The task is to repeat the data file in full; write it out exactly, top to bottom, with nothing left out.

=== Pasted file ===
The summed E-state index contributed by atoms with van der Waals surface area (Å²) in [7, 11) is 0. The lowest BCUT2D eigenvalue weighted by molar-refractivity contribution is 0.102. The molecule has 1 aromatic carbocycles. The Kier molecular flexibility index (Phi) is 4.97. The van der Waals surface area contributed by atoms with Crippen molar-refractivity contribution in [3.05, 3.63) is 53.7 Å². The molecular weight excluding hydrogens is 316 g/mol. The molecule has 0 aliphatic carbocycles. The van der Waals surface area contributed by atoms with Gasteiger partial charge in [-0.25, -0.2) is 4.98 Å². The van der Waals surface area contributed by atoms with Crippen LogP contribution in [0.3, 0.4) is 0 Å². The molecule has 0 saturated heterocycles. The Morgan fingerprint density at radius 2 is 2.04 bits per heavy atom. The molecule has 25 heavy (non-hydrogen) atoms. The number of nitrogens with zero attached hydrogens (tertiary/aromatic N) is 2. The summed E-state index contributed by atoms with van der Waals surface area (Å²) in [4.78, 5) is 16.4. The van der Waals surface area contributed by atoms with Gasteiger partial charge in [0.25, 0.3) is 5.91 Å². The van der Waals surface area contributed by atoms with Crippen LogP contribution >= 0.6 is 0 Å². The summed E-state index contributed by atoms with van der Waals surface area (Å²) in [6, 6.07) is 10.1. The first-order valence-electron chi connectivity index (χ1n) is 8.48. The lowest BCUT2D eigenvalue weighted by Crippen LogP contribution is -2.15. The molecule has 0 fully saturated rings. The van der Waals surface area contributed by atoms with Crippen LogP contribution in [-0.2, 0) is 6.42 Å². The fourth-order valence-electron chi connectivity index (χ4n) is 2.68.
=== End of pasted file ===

The summed E-state index contributed by atoms with van der Waals surface area (Å²) in [7, 11) is 0. The lowest BCUT2D eigenvalue weighted by molar-refractivity contribution is 0.102. The molecule has 1 aromatic carbocycles. The Kier molecular flexibility index (Phi) is 4.97. The van der Waals surface area contributed by atoms with Crippen molar-refractivity contribution in [3.05, 3.63) is 53.7 Å². The molecular weight excluding hydrogens is 316 g/mol. The molecule has 0 aliphatic carbocycles. The van der Waals surface area contributed by atoms with Gasteiger partial charge in [-0.25, -0.2) is 4.98 Å². The van der Waals surface area contributed by atoms with Crippen LogP contribution in [0.3, 0.4) is 0 Å². The molecule has 0 saturated heterocycles. The Morgan fingerprint density at radius 2 is 2.04 bits per heavy atom. The molecule has 25 heavy (non-hydrogen) atoms. The number of nitrogens with zero attached hydrogens (tertiary/aromatic N) is 2. The summed E-state index contributed by atoms with van der Waals surface area (Å²) in [4.78, 5) is 16.4. The van der Waals surface area contributed by atoms with Gasteiger partial charge in [0.25, 0.3) is 5.91 Å². The van der Waals surface area contributed by atoms with Crippen LogP contribution >= 0.6 is 0 Å². The summed E-state index contributed by atoms with van der Waals surface area (Å²) in [6, 6.07) is 10.1. The first-order valence-electron chi connectivity index (χ1n) is 8.48. The lowest BCUT2D eigenvalue weighted by Crippen LogP contribution is -2.15. The molecule has 0 fully saturated rings. The van der Waals surface area contributed by atoms with Crippen LogP contribution in [-0.2, 0) is 6.42 Å². The fourth-order valence-electron chi connectivity index (χ4n) is 2.68.